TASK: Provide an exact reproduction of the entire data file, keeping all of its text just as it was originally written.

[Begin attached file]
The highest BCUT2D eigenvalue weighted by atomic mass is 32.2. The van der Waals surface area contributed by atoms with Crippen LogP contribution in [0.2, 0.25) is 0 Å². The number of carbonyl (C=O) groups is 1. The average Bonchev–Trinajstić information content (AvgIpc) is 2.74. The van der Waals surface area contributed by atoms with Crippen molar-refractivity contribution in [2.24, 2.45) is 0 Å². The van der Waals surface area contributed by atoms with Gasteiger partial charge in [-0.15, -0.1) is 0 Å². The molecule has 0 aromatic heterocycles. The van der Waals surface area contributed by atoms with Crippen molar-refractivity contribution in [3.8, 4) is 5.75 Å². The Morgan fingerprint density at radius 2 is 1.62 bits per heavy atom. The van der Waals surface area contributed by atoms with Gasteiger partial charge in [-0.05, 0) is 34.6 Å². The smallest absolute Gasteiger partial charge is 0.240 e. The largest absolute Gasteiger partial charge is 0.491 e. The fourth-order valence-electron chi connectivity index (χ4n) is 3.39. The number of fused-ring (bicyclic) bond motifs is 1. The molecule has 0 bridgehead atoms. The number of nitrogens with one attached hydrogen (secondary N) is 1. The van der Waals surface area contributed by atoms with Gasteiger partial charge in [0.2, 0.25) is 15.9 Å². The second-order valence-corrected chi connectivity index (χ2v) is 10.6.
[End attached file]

The highest BCUT2D eigenvalue weighted by atomic mass is 32.2. The van der Waals surface area contributed by atoms with Crippen LogP contribution in [0.2, 0.25) is 0 Å². The number of carbonyl (C=O) groups is 1. The average Bonchev–Trinajstić information content (AvgIpc) is 2.74. The van der Waals surface area contributed by atoms with Crippen molar-refractivity contribution in [2.24, 2.45) is 0 Å². The van der Waals surface area contributed by atoms with Gasteiger partial charge in [-0.15, -0.1) is 0 Å². The molecule has 0 aromatic heterocycles. The van der Waals surface area contributed by atoms with Crippen molar-refractivity contribution in [3.8, 4) is 5.75 Å². The Morgan fingerprint density at radius 2 is 1.62 bits per heavy atom. The van der Waals surface area contributed by atoms with Gasteiger partial charge in [-0.05, 0) is 34.6 Å². The smallest absolute Gasteiger partial charge is 0.240 e. The largest absolute Gasteiger partial charge is 0.491 e. The fourth-order valence-electron chi connectivity index (χ4n) is 3.39. The number of fused-ring (bicyclic) bond motifs is 1. The molecule has 0 bridgehead atoms. The number of nitrogens with one attached hydrogen (secondary N) is 1. The van der Waals surface area contributed by atoms with Gasteiger partial charge in [0.2, 0.25) is 15.9 Å². The second-order valence-corrected chi connectivity index (χ2v) is 10.6.